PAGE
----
Luonne Abram Rouse profile1Adjunct Assistant Professor of Ministry

Luonne Abram Rouse has been described by his peers in the field of pastoral counseling as having the ability to speak readily of the theological implications of individual cases, while paralleling processes within the clinical arena. Rouse utilizes a therapeutic approach, always combining pastoral care and social action. He places particular emphasis toward the elimination of racist attitudes and moving toward racial reconciliation.

Dr. Rouse served as the first chief executive officer of The Sisk Foundation (with assets of 2.7 million dollars) and added twenty-five counseling services meeting the basic needs of the local transient, unemployed, elderly, deinstitutionalized, homeless, which often included substance abusers, HIV/AIDS patients, and others marginalized individuals.

On December 1, 2003, Rouse relocated to Harlem, New York, for a reengineering mission service in an urban context at Metropolitan Community United Methodist Church. In this capacity and developed Metro Health Ministries, a counseling and consultation service in the targeted area of East Harlem, which offers “Brief Substance Abuse Intervention and Family Therapy,” with primary care to those persons faced with HIV/AIDS.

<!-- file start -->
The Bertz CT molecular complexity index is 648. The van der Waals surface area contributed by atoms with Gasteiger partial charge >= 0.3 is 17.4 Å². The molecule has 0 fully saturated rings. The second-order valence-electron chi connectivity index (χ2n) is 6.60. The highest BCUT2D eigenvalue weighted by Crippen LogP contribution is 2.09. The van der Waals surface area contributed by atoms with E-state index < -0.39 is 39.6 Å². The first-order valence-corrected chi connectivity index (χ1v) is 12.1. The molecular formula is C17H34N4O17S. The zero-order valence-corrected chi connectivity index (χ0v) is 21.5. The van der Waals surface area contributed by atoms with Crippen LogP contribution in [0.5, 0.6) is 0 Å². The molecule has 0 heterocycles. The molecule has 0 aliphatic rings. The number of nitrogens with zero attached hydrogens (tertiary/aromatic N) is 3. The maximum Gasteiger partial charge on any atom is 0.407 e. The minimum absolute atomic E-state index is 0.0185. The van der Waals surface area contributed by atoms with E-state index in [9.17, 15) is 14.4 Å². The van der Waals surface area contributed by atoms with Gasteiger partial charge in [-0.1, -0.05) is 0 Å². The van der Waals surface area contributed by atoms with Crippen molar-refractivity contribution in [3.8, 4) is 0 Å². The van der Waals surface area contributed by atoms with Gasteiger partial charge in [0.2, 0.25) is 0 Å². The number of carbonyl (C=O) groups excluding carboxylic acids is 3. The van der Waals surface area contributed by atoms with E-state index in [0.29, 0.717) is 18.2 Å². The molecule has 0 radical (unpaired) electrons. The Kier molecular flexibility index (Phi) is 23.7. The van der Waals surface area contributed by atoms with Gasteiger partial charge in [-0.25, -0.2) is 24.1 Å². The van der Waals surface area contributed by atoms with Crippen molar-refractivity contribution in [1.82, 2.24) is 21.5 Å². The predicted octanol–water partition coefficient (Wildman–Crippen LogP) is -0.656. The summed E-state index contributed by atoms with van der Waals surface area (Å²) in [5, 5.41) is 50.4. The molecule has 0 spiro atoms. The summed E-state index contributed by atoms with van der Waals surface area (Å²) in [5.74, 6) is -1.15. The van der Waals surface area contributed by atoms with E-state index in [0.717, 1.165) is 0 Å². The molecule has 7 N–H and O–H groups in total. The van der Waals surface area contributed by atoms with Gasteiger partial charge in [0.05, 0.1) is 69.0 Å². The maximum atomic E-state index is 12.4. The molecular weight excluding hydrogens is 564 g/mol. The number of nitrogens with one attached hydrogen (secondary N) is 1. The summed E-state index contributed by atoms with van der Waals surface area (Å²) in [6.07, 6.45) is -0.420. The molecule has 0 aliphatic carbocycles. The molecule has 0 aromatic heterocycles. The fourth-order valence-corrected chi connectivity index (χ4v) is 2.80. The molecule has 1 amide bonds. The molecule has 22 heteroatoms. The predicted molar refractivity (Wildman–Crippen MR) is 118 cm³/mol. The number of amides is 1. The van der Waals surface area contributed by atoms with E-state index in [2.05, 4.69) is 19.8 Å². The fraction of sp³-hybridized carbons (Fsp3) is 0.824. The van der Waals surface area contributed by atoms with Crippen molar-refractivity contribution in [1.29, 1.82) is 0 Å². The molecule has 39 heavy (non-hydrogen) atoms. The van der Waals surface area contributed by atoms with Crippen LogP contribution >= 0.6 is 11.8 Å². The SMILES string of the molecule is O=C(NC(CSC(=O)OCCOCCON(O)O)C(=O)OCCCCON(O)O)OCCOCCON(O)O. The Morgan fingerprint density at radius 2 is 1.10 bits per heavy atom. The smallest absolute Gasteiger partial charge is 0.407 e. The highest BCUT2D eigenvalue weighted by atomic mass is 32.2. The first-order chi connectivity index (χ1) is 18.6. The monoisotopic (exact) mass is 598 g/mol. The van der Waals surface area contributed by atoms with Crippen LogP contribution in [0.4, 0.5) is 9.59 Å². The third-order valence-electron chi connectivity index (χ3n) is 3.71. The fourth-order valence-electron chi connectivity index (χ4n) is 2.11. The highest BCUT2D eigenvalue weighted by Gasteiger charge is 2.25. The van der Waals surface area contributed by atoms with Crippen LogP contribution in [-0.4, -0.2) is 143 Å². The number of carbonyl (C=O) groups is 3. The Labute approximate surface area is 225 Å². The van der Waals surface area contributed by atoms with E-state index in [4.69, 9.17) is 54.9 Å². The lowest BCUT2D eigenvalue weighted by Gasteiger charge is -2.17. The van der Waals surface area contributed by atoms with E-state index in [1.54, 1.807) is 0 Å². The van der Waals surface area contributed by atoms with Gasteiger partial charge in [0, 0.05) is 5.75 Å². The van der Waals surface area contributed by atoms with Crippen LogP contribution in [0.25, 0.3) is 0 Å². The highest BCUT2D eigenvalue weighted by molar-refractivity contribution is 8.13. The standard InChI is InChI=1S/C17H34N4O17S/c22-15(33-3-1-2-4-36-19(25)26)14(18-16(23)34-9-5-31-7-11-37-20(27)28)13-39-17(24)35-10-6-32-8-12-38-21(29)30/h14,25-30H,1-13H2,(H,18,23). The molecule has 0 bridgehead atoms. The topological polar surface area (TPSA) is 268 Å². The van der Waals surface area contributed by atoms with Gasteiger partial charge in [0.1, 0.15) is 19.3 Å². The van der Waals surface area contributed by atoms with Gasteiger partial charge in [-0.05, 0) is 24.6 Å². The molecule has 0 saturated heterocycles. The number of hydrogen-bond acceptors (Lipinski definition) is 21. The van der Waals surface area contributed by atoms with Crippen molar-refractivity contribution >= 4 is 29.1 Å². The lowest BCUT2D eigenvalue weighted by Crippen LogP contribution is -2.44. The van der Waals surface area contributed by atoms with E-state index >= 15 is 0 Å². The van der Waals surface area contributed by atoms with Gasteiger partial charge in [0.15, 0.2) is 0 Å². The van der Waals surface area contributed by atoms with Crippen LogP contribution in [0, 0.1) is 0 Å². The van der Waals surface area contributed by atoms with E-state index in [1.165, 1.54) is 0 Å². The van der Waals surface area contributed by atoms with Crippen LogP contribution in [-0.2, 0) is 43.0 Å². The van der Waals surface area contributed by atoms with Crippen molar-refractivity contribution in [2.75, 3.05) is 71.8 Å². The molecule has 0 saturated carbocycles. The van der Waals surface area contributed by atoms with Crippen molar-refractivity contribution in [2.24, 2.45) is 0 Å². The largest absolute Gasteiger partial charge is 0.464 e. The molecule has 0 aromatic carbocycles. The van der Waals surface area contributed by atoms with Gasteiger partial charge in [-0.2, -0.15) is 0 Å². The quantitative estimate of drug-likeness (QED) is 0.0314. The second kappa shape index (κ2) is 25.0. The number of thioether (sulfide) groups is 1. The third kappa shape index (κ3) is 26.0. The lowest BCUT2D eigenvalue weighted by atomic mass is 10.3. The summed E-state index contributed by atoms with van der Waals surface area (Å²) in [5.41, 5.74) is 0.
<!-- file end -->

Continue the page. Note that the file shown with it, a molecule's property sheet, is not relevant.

Education

  • D.Min., Lutheran Theological Seminary
  • MDiv., ITC - Gammon Theological Seminary

Honors / Awards / Memberships

  • Fellow of the American Association of Pastoral Counselors
  • Lieutenant Commander in the United States Naval Reserve Chaplains Corps
  • Certified Pastoral Counselor
  • Certified Stephen Leader in the Stephen Ministries Series 
  • Certified Youth Leader and Consultant
  • Church Growth Consultant
  • Race Relations Consultant
  • Licensed Marriage and Family Therapist
  • Author of LAPTOP THEOLOGIAN – Sincere Ministry: Ministering from the Heart (published 2015)

Pastoral Appointments

  • Orangeburg Parish United Methodist (3 churches)  Orangeburg, South Carolina 1976-1980
  • Dillon Parish United Methodist (3 churches) Dillon, South Carolina 1980-1985
  • Middleton-Rosemond United Methodist Church Columbia, South Carolina 1985-1986
  • A newly formed, inter-racial congregation
  • Buncombe Street United Methodist Church Greenville, South Carolina 1986-1991, 2500 member predominantly White congregation
  • marked first cross-racial appointment in South Carolina Methodism since Reconstruction
  • Joseph B. Bethea United Methodist Church Conway/Myrtle Beach, South Carolina 1991-1994 Founding Pastor
  • Disciples United Methodist Church Greenville, South Carolina 1994-2003
  • Metropolitan Community United Methodist Church New York City, New York 2003-2010
  • United Methodist Church Huntington Cold Spring Harbor, Huntington, New York 2010-2016
  • First Church Baldwin United Methodist, Baldwin, New York 2016 - current